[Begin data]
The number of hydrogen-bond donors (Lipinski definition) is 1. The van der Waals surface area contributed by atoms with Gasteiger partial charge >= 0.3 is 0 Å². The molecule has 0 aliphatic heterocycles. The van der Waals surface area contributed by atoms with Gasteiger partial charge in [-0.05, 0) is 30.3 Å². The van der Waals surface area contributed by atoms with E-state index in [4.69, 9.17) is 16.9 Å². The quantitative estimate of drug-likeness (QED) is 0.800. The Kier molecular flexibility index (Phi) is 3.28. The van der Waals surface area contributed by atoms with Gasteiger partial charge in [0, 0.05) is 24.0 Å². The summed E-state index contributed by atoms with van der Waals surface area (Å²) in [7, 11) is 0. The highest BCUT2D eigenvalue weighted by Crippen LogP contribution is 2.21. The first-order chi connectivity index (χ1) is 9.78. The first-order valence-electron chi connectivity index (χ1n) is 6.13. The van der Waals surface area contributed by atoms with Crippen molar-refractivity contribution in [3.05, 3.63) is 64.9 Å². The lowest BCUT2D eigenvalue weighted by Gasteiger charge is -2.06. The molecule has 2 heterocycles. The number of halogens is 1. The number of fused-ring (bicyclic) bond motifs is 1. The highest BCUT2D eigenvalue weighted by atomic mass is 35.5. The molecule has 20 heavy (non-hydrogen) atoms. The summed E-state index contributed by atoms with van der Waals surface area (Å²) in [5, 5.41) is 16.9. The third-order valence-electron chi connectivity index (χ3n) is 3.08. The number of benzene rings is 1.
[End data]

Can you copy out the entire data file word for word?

The number of hydrogen-bond donors (Lipinski definition) is 1. The van der Waals surface area contributed by atoms with Gasteiger partial charge >= 0.3 is 0 Å². The molecule has 0 aliphatic heterocycles. The van der Waals surface area contributed by atoms with Gasteiger partial charge in [-0.05, 0) is 30.3 Å². The van der Waals surface area contributed by atoms with E-state index in [4.69, 9.17) is 16.9 Å². The quantitative estimate of drug-likeness (QED) is 0.800. The Kier molecular flexibility index (Phi) is 3.28. The van der Waals surface area contributed by atoms with Gasteiger partial charge in [0, 0.05) is 24.0 Å². The summed E-state index contributed by atoms with van der Waals surface area (Å²) in [7, 11) is 0. The highest BCUT2D eigenvalue weighted by Crippen LogP contribution is 2.21. The first-order chi connectivity index (χ1) is 9.78. The first-order valence-electron chi connectivity index (χ1n) is 6.13. The van der Waals surface area contributed by atoms with Crippen molar-refractivity contribution in [3.05, 3.63) is 64.9 Å². The lowest BCUT2D eigenvalue weighted by Gasteiger charge is -2.06. The molecule has 2 heterocycles. The number of halogens is 1. The number of fused-ring (bicyclic) bond motifs is 1. The highest BCUT2D eigenvalue weighted by atomic mass is 35.5. The molecule has 20 heavy (non-hydrogen) atoms. The summed E-state index contributed by atoms with van der Waals surface area (Å²) in [5, 5.41) is 16.9. The third-order valence-electron chi connectivity index (χ3n) is 3.08. The number of benzene rings is 1.